1. No Wholesale Deals:

Before the owner can even approach the lender they must have a firm ?market value? (you read correctly here that no ?wholesale? deals will be accepted) offer from a qualified buyer (that means you must be rock solid financially) and a broker who can negotiate the deal (like there?s room to pay a commission).

  1. More Costs for the Owner:

And when the owner can least afford it, they will have to hire an attorney to negotiate what the lender will report to the credit agency.

  1. Tax Bill Nightmare:

If they finally do qualify for the short sale, it isn’t over until the tax collector sings. Any remaining difference between their home’s value and the balance on their mortgage is considered a ?forgiveness of debt? and in virtually all cases, that means a 1099 is coming in the mail. Yes, you read right. The owner has to pay taxes on their loss, as if it were earned income that year.

closing short sale on friday! nt - Posted by ken in sc

Posted by ken in sc on June 08, 2005 at 06:18:02:

nt

Re: WHY SHORT SALES DONT WORK!!! - Posted by Rob FL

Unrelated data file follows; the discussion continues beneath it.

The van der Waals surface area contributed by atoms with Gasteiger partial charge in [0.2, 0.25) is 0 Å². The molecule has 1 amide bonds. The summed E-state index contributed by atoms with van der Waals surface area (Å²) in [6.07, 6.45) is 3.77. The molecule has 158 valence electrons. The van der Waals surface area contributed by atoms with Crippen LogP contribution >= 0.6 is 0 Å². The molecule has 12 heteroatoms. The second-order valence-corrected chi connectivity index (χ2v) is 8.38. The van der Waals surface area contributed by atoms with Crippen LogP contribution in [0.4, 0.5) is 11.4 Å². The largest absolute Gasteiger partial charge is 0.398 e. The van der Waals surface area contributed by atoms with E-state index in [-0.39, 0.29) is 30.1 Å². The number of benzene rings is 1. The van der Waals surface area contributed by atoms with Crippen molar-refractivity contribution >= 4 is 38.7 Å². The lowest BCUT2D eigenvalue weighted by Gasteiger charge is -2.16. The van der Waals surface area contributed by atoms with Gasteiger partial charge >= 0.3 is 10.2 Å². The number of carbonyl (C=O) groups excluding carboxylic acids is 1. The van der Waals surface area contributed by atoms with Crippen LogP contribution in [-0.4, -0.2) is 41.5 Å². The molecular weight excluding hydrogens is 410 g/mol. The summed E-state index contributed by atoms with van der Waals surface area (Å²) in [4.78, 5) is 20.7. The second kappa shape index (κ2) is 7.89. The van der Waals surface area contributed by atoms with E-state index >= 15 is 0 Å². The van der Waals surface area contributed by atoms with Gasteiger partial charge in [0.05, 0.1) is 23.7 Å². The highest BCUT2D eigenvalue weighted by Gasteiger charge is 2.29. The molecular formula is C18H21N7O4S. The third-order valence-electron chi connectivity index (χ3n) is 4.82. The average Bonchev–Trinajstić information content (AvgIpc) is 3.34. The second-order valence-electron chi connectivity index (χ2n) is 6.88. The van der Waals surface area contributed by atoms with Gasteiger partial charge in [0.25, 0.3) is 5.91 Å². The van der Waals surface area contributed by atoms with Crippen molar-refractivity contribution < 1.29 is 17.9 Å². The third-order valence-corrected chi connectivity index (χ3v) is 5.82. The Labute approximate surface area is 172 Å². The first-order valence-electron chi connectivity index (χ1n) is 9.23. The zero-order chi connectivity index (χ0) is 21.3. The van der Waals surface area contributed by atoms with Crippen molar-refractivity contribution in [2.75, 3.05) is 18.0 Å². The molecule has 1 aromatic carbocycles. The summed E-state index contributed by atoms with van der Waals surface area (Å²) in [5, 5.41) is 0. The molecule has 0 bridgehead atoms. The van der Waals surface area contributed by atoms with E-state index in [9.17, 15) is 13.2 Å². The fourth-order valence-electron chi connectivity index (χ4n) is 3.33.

Posted by Rob FL on June 07, 2005 at 08:36:33:

I will have to remember all those excuses on the next short sale I do. I do agree that short sales are more difficult now then they have ever been because alot of the markets are booming. But I have been able to do about 10 short sales in the last 4 or 5 years, so I know that they can happen.

The big problem with short sales is that they take alot of effort for only a 50% or so success rate. I tend to shy away from them unless the deal looks solid except for the first lien amount.

Re: WHY SHORT SALES DONT WORK!!! - Posted by EquityHunter

Posted by EquityHunter on June 06, 2005 at 19:26:48:

Why don’t give the credit to foreclosures.com where you copied this article from. It’s true short sales don’t work in the majority of cases. Yeah, you could get lucky and so could I playing Lotto. The reasons stated are solid. And BTW, it doesn’t matter what area you are in if you are dealing with a national lender. They treat all short sales the same. If short sale really worked this site would be flooded with success stories, not one or two. Go for prefcs with equity and let the banks take the others back. You’ll spin your wheels and get so frustrated you’ll quit.